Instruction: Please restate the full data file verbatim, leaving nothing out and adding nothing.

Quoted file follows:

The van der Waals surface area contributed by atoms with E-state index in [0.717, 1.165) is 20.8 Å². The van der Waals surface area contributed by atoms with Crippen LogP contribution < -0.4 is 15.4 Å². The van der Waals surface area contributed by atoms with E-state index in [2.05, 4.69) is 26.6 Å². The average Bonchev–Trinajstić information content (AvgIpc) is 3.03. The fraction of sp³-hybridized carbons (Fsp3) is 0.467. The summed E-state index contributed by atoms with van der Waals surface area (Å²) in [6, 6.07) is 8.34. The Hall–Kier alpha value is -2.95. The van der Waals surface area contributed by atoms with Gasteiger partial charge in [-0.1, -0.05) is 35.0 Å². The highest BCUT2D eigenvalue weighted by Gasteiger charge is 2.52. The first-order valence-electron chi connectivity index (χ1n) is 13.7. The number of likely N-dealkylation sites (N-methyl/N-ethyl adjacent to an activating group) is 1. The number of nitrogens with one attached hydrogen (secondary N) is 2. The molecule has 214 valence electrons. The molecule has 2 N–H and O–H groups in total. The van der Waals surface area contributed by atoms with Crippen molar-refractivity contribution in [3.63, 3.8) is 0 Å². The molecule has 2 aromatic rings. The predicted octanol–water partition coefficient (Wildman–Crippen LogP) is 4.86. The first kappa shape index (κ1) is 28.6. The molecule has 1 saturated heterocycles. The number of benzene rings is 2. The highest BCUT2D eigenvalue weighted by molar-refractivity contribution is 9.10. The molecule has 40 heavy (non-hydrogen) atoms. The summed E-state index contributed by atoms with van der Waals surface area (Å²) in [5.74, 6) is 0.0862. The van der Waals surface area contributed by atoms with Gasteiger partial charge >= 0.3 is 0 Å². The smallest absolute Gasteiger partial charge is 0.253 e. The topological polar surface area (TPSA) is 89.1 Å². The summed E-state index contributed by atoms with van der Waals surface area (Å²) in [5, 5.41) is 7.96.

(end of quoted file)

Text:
The van der Waals surface area contributed by atoms with E-state index in [0.717, 1.165) is 20.8 Å². The van der Waals surface area contributed by atoms with Crippen LogP contribution < -0.4 is 15.4 Å². The van der Waals surface area contributed by atoms with E-state index in [2.05, 4.69) is 26.6 Å². The average Bonchev–Trinajstić information content (AvgIpc) is 3.03. The fraction of sp³-hybridized carbons (Fsp3) is 0.467. The summed E-state index contributed by atoms with van der Waals surface area (Å²) in [6, 6.07) is 8.34. The Hall–Kier alpha value is -2.95. The van der Waals surface area contributed by atoms with Gasteiger partial charge in [-0.1, -0.05) is 35.0 Å². The highest BCUT2D eigenvalue weighted by Gasteiger charge is 2.52. The first-order valence-electron chi connectivity index (χ1n) is 13.7. The number of likely N-dealkylation sites (N-methyl/N-ethyl adjacent to an activating group) is 1. The number of nitrogens with one attached hydrogen (secondary N) is 2. The molecule has 214 valence electrons. The molecule has 2 N–H and O–H groups in total. The van der Waals surface area contributed by atoms with Crippen molar-refractivity contribution in [3.63, 3.8) is 0 Å². The molecule has 2 aromatic rings. The predicted octanol–water partition coefficient (Wildman–Crippen LogP) is 4.86. The first kappa shape index (κ1) is 28.6. The molecule has 1 saturated heterocycles. The number of benzene rings is 2. The highest BCUT2D eigenvalue weighted by molar-refractivity contribution is 9.10. The molecule has 40 heavy (non-hydrogen) atoms. The summed E-state index contributed by atoms with van der Waals surface area (Å²) in [5.74, 6) is 0.0862. The van der Waals surface area contributed by atoms with Gasteiger partial charge >= 0.3 is 0 Å². The smallest absolute Gasteiger partial charge is 0.253 e. The topological polar surface area (TPSA) is 89.1 Å². The summed E-state index contributed by atoms with van der Waals surface area (Å²) in [5, 5.41) is 7.96.